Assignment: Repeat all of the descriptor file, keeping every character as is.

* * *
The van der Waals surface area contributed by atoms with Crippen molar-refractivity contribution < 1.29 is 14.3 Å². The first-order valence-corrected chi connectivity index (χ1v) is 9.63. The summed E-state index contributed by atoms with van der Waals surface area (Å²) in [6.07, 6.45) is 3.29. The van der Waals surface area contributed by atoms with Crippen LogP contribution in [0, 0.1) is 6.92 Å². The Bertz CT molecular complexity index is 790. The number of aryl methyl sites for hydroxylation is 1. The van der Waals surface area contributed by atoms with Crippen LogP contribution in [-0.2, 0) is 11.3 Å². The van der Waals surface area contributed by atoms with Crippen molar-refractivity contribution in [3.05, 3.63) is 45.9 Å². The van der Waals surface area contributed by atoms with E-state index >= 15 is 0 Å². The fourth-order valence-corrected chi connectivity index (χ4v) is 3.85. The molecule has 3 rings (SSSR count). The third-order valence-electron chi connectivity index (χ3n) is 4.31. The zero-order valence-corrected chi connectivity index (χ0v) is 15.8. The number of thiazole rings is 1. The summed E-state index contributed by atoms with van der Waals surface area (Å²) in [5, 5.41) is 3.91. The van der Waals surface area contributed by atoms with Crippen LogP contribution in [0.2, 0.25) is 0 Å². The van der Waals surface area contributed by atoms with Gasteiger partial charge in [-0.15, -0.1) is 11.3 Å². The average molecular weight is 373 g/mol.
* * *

The van der Waals surface area contributed by atoms with Crippen molar-refractivity contribution < 1.29 is 14.3 Å². The first-order valence-corrected chi connectivity index (χ1v) is 9.63. The summed E-state index contributed by atoms with van der Waals surface area (Å²) in [6.07, 6.45) is 3.29. The van der Waals surface area contributed by atoms with Crippen LogP contribution in [0, 0.1) is 6.92 Å². The Bertz CT molecular complexity index is 790. The number of aryl methyl sites for hydroxylation is 1. The van der Waals surface area contributed by atoms with Crippen LogP contribution in [-0.2, 0) is 11.3 Å². The van der Waals surface area contributed by atoms with Crippen molar-refractivity contribution in [3.05, 3.63) is 45.9 Å². The van der Waals surface area contributed by atoms with E-state index >= 15 is 0 Å². The fourth-order valence-corrected chi connectivity index (χ4v) is 3.85. The molecule has 3 rings (SSSR count). The third-order valence-electron chi connectivity index (χ3n) is 4.31. The zero-order valence-corrected chi connectivity index (χ0v) is 15.8. The number of thiazole rings is 1. The summed E-state index contributed by atoms with van der Waals surface area (Å²) in [5, 5.41) is 3.91. The van der Waals surface area contributed by atoms with Crippen LogP contribution in [0.2, 0.25) is 0 Å². The van der Waals surface area contributed by atoms with Gasteiger partial charge in [-0.15, -0.1) is 11.3 Å². The average molecular weight is 373 g/mol.